fiberopticUntil now gigabit broadband projects in metro markets have garnered the most attention. But Bolt Fiber Optic Services, a unit of Northeast Oklahoma Electric Cooperative, said today it plans to offer gigabit broadband service in its rural Oklahoma serving area.

“Our… mission is to provide… membership with the same quality of life that they can get in bigger areas like Tulsa and Joplin,” said Alex Mercado, operations supervisor for Bolt Fiber Optic Services, in a promotional video about the new offering. As Sheila Allgood, Bolt Fiber Optic Services manager, explained in the video, Bolt’s serving area includes both wealthy and poverty-stricken areas, and as with many rural areas, the population has been declining. “Towns will continue to become ghost towns if we don’t change the pattern and start bringing in some good paying jobs,” said Allgood. “And technology and broadband is the key to getting those jobs coming to northeast Oklahoma.”

Electric Utility Gigabit Broadband
Bolt Fiber Optic Services plans to offer high-definition video services as well as high-speed Internet over the gigabit passive optical network (GPON) that it plans to build using equipment from Alcatel-Lucent. Customers also will be able to use third-party voice-over-Internet protocol offerings, the company noted in today’s announcement. The company plans to begin offering service in the fourth quarter of 2014 and to complete the deployment by April 2017.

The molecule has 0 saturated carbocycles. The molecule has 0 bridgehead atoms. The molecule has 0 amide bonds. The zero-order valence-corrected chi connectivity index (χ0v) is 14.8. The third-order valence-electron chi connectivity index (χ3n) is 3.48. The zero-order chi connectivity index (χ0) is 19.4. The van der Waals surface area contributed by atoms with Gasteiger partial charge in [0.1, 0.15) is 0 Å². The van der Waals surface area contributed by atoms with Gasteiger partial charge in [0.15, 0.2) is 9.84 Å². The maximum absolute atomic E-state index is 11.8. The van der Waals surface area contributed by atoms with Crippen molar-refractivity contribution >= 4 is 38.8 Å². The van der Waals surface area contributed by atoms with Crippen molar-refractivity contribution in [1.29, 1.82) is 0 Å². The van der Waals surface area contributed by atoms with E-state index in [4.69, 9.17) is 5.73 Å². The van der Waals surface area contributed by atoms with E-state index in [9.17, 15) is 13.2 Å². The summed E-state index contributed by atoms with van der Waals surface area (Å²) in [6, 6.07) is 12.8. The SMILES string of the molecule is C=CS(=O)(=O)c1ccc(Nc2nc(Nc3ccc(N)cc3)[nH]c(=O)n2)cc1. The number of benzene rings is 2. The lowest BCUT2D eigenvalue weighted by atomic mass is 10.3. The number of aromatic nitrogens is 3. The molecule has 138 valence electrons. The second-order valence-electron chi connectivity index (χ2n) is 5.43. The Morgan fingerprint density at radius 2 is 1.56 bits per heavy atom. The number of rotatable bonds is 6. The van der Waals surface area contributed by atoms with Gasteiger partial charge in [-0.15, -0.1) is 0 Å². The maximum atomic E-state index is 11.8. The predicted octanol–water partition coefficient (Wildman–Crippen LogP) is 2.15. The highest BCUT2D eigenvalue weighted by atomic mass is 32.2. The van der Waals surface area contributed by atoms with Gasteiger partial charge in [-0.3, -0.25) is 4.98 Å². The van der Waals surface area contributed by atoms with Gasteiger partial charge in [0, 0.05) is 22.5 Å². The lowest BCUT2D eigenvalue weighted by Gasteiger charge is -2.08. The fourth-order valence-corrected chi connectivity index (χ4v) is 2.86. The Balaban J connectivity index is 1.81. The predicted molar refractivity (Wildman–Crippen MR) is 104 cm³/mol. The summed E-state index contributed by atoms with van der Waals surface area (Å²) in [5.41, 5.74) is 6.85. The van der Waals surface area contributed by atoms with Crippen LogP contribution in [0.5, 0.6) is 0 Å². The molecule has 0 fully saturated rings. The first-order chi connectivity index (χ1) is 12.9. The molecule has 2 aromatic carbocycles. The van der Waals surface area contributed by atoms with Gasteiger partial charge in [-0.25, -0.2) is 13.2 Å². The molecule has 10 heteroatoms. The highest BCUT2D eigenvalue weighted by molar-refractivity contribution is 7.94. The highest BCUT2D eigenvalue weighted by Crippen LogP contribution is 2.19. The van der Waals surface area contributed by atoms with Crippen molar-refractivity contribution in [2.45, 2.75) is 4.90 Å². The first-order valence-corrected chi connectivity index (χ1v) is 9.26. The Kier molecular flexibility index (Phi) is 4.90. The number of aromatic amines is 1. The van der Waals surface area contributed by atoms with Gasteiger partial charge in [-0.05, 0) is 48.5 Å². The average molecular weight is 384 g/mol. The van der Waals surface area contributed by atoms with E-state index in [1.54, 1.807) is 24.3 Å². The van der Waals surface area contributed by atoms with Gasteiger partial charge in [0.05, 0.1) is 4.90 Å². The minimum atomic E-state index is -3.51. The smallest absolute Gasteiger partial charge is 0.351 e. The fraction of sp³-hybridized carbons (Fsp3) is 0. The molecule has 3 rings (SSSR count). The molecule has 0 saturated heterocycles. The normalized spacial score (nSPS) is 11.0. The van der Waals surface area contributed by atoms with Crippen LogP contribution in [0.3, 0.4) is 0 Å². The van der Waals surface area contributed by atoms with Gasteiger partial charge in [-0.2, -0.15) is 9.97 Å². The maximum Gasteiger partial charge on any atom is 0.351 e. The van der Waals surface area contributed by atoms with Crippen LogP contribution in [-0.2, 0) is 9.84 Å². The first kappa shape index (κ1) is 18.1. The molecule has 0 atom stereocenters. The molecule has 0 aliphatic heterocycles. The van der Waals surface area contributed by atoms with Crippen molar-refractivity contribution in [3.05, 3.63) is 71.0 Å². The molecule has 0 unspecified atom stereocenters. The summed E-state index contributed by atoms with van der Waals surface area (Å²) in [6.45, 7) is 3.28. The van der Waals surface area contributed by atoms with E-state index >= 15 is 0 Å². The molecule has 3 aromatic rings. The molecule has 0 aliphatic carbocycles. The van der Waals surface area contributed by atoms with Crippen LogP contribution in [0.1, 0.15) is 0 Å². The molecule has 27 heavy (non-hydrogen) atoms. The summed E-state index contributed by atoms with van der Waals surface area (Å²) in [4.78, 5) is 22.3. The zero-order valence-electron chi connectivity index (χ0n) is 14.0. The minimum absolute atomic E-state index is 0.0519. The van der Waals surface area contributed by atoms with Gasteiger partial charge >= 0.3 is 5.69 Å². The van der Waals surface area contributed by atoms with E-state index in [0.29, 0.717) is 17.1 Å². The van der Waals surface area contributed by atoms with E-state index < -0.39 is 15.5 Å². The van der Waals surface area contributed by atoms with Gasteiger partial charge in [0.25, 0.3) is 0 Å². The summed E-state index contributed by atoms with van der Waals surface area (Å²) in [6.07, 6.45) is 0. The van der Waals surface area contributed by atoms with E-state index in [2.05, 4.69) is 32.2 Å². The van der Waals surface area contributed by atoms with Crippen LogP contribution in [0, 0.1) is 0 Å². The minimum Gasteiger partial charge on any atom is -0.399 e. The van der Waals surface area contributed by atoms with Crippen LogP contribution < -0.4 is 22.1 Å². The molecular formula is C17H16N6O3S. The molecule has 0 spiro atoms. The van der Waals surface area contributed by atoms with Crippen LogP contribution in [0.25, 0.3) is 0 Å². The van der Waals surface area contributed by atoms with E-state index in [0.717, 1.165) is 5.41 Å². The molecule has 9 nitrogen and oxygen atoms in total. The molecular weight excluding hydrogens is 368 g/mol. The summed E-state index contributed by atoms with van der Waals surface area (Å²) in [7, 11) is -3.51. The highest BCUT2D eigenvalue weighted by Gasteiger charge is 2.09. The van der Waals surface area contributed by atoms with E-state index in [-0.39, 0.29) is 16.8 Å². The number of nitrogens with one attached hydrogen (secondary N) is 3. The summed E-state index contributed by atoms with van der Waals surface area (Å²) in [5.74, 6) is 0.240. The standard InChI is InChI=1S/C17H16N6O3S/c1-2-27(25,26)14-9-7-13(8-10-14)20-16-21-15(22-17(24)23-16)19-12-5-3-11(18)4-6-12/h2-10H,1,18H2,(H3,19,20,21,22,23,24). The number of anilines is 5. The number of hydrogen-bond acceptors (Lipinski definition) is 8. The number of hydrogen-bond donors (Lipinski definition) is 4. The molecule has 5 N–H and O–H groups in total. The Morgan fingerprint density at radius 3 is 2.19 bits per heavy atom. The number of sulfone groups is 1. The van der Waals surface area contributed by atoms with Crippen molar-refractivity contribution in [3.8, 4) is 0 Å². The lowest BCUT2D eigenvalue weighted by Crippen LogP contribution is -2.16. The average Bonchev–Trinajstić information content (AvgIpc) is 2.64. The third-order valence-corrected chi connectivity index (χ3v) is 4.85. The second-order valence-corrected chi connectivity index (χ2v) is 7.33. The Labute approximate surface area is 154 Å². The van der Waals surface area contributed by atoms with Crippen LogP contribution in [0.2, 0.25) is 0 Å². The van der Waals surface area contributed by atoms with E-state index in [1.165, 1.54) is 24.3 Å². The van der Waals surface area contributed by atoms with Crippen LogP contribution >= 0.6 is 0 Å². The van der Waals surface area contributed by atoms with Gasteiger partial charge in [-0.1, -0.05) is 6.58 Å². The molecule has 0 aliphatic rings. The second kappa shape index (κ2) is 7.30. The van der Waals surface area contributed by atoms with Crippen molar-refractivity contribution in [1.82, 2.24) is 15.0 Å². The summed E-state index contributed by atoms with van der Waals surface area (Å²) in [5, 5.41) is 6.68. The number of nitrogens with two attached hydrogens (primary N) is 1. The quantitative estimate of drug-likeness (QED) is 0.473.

As a utility company, Northeast Oklahoma Electric Cooperative is not entitled to Universal Service funding. And some readers may be surprised that the company is able to make a business case for ultra-high-speed broadband deployment without that funding. I think one key factor is that the company is a cooperative owned by its members – and members apparently are clamoring for higher-speed broadband.

When Bolt Fiber Optic Service announced its gigabit network plans, a local bank took out a billboard to say thank you. According to today’s release, Bolt Fiber Optic Service was able to obtain Rural Utility Service funding for the deployment – and the RUS requires companies to submit viable business plans with financial forecasts before it will approve loans to those companies.

Bolt also is borrowing an idea that Google Fiber used to help fund a gigabit network in Kansas City. Bolt is asking members to make a deposit on the new broadband service to help cover construction costs.

Other companies that have announced plans to bring gigabit broadband to smaller towns and rural areas include other electric cooperatives  and wireless carrier/fiber network operator C Spire.

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